Following a meeting last week of the state’s probate judges in Montgomery, at which definitive clarification of the state’s policy on same-sex marriage was hoped for, the issue remains murky. It was once again cast into confusion following Alabama Chief Justice Roy Moore’s re-issue on Jan. 6 of last year’s administrative order to Alabama probate judges banning the issuing of same-sex marriage licenses as contrary to state law and the state constitution.
Until the matter is further clarified, according to Blount County Probate Judge Chris Green, the current policy of the Blount County Probate Office to issue marriage licenses to both opposite-sex and same-sex couples will remain in effect. The probate office no longer performs marriage ceremonies in either case.
Moore’s order, originally issued March 3 last year, declared probate judges have a “ministerial duty” to enforce Alabama law and the state constitution. In a decision rendered last June, the U.S. Supreme Court affirmed same-sex marriage as the law of the land. Moore’s Jan. 6, 2016, order restating the original administrative order appears to directly conflict with that ruling.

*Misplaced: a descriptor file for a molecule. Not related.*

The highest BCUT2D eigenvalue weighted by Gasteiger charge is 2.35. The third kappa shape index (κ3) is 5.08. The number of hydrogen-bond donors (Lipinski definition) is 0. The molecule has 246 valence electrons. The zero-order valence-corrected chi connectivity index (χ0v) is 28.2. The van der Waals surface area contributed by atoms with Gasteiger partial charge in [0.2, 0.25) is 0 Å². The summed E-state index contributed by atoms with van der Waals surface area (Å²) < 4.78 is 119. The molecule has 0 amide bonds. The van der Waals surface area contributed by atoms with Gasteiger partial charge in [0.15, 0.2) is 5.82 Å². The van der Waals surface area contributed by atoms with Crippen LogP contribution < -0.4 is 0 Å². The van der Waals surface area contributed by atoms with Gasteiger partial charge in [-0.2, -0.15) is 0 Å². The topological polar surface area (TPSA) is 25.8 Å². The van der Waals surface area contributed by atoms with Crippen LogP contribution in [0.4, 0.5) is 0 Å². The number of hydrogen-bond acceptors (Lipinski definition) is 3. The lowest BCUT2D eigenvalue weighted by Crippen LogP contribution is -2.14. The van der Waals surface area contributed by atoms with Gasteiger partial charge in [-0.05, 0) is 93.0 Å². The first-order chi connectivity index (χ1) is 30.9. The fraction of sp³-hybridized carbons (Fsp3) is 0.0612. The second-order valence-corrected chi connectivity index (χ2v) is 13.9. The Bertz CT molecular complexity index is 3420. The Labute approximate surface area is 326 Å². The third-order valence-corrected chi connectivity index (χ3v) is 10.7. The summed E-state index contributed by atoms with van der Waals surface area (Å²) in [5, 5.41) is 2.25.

Blount County Probate Judge Chris Green said the anticipated clarification last week did not materialize, partly because a definitive order by the Alabama Supreme Court which could lay the matter to rest, is still pending. There are also cases still pending in federal district court in Mobile that could affect the situation, he said.
“I will continue Blount County’s present policy for now with no changes, as legal counsel at several levels continues to study a complicated situation,” Green said.“The only other decision I could come to is to issue no licenses to anyone, and that clearly wouldn’t be in the interests of the people of Blount County. Everyone or no one.”
Green said he has no way of knowing when the matter will be resolved once and for all, but said he hopes it will be within the next month or so.